Eat with Pleasure

Stories and Recipes by Jenny Holm

When I was in high school, I worked at a coffee shop part-time for three years. The money I made went toward only three things: a trip to Ireland, a trip to France, and case after case of chai tea concentrate. I mixed half a cup of milk with half a cup of the sweetened tea and drank it scalding hot every night until I left for college, at which point I (somewhat ironically) finally learned to like more than the smell of coffee.

Nowadays I find most prepackaged chai mixes either cloyingly sweet or overly peppery and prefer to prepare my own. I have tried variations using loose leaves and tea bags; plain black tea and “chai”-flavored tea; milk, water, and various proportions thereof. I have added whole spices and ground; sweetened with honey, sugar, brown sugar, and maple syrup; and tried recipes calling for minced ginger, whole cloves, black peppercorns, freshly ground nutmeg, and cinnamon sticks. The one I’ve settled on is by far the simplest and, I think, the most delicate, comforting, and crowd-pleasing of any of them.

If I’m preparing only a cup for myself, I fill a mug half full with whole milk and top it off with water, then heat it slowly along with one bag of plain black tea in a small, covered pot until it steams and tiny bubbles begin to foam around the inside edges of the pan. (Disclaimer: I prefer to drink my beverages so hot that I burn the back of my throat if I don’t swallow them in a particular manner. I do not know why this is so, and I often–usuallly when I’ve burnt myself, again–wish this particular quirk would go the way of my predilection for chai concentrate. No such luck yet.) Whole milk tastes creamiest and makes for a thicker, more satisfying chai than low-fat milk. The tea you use should be strong and sturdy: I like the honey-kissed taste of Irish breakfast or Assam, but you should feel free to experiment. Don’t neglect to cover the pot or you’ll end up with a slimy film on top of your milk that you’ll have to skim off with a fork.

When the tea is steaming, take it off the heat and add a tablespoon or so of sugar. Sprinkle in ground cardamom to your heart’s content (this is the spice that lends this tea its tantalizing aroma), remove the tea bag, sqeezing out the last bit of tea by wrapping the string around the bag and pulling it tight, and stir. This recipe can easily be multiplied for ever-increasing groups of people: half milk, half water, one tea bag per 1-2 people, plus one tablespoon of sugar per cup and enough cardamom to perfume the kitchen (about 1/8 teaspoon per cup).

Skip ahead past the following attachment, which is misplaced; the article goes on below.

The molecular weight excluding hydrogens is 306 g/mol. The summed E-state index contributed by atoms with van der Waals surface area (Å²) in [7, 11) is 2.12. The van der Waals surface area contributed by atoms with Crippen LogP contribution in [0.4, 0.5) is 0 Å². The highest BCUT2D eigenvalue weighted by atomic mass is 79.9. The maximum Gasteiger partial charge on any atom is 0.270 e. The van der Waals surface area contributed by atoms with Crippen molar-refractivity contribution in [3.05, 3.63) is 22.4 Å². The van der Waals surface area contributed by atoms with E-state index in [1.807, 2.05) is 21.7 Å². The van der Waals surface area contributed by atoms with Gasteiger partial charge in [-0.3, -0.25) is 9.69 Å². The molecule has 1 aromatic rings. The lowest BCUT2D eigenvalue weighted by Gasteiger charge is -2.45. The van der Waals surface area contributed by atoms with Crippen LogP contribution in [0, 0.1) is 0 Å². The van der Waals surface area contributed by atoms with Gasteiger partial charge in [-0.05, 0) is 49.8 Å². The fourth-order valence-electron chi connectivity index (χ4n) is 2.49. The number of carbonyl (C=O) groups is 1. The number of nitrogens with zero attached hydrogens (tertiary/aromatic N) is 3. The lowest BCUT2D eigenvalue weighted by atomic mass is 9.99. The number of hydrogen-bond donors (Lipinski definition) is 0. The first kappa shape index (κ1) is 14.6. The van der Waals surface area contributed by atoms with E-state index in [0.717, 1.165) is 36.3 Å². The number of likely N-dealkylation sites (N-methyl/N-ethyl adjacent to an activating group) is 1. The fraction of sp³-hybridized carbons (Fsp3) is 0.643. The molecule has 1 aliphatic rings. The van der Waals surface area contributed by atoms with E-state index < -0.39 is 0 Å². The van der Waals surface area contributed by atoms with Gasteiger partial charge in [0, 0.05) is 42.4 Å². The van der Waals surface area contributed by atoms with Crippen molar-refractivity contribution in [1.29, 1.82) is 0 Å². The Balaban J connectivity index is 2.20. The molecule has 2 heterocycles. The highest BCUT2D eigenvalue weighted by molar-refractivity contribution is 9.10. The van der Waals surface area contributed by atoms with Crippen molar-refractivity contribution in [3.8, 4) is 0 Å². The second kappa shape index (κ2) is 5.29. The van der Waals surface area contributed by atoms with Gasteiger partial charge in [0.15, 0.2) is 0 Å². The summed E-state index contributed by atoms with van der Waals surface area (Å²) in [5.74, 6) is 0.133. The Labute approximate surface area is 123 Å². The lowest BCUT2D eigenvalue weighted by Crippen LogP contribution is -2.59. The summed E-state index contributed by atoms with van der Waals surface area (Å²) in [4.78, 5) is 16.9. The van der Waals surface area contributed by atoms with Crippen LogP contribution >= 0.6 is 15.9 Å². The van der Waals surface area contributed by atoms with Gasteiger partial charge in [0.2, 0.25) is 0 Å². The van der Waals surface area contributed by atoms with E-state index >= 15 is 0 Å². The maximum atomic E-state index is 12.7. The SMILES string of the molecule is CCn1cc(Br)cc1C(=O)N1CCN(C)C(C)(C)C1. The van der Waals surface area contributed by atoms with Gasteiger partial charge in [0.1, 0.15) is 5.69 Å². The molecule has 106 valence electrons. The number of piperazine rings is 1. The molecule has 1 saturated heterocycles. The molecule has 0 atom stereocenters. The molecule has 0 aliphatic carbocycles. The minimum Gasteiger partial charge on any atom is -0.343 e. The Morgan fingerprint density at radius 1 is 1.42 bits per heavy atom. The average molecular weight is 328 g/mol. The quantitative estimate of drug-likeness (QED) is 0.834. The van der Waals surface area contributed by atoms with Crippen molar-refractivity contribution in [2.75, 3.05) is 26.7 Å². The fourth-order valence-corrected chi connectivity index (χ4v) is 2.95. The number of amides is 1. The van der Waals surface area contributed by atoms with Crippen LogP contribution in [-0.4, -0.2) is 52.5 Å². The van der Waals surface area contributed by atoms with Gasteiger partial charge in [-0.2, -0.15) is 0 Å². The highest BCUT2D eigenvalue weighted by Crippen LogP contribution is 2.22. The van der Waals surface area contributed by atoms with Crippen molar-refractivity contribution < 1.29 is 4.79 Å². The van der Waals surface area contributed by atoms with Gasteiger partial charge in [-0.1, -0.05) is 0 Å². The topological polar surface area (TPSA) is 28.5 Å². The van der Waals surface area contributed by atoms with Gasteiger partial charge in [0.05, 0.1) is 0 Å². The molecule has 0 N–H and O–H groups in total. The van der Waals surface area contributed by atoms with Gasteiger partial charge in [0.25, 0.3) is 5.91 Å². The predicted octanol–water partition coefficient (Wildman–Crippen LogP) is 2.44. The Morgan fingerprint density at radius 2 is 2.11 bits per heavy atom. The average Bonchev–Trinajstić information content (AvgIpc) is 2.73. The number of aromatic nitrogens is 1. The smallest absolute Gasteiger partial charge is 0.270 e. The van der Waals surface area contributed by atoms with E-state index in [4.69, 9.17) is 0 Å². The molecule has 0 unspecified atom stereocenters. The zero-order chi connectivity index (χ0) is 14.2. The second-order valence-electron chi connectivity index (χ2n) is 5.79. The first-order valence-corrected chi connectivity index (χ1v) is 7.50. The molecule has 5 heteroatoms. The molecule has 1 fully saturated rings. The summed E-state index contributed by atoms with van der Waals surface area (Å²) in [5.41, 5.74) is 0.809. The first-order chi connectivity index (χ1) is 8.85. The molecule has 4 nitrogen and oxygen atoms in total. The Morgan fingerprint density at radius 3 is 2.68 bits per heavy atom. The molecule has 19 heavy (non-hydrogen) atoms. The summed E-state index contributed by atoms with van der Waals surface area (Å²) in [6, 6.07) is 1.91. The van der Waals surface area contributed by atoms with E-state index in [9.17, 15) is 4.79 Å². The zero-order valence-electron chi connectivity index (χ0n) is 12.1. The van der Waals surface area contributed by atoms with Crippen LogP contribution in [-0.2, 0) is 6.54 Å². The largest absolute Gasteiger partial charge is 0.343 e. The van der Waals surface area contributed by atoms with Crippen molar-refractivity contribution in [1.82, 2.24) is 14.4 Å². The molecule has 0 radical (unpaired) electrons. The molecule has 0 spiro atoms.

I no longer drink a cup every night, but a mug of sweet, steaming chai is still my go-to drink at home on a rainy February evening like this one, or with ginger snaps or cinnamon toast on a snowy day.


One Response to “The Simplest and Best Chai”

  1. Catherine

    Chai in India for 1:

    Fill 1 mug with milk, pour into saucepan and heat with (depending on you liking) whole cardamom, freshly grated ginger, and whatever people have advised is good for health. Green tea leaves, etc are added for their health benefit. Add chai masala (premixed spices for chai – for sure you can find it in any indian food store) and about FIVE-SEVEN heaping spoons of sugar. Lots of people drink sugarless too, but that is be cause they are a diabetic or on diets, but it doesn’t taste nearly as good then. Cook and stir until bubbles form around the sides, perhaps to a slight simmer. Strain while pouring into mug. There always will be that little layer of fat on the top of the milk which is usually removed to the side of the glass by hand.

    Chai on the streets, and in offices is a bit different, usually water, lipton black tea bags, sugar, powdered milk substance and chai tea masala (optional). On the streets it comes in shot glass sized plastic cups.


Leave a Reply

Fill in your details below or click an icon to log in: Logo

You are commenting using your account. Log Out / Change )

Twitter picture

You are commenting using your Twitter account. Log Out / Change )

Facebook photo

You are commenting using your Facebook account. Log Out / Change )

Google+ photo

You are commenting using your Google+ account. Log Out / Change )

Connecting to %s

Basic HTML is allowed. Your email address will not be published.

Subscribe to this comment feed via RSS

%d bloggers like this: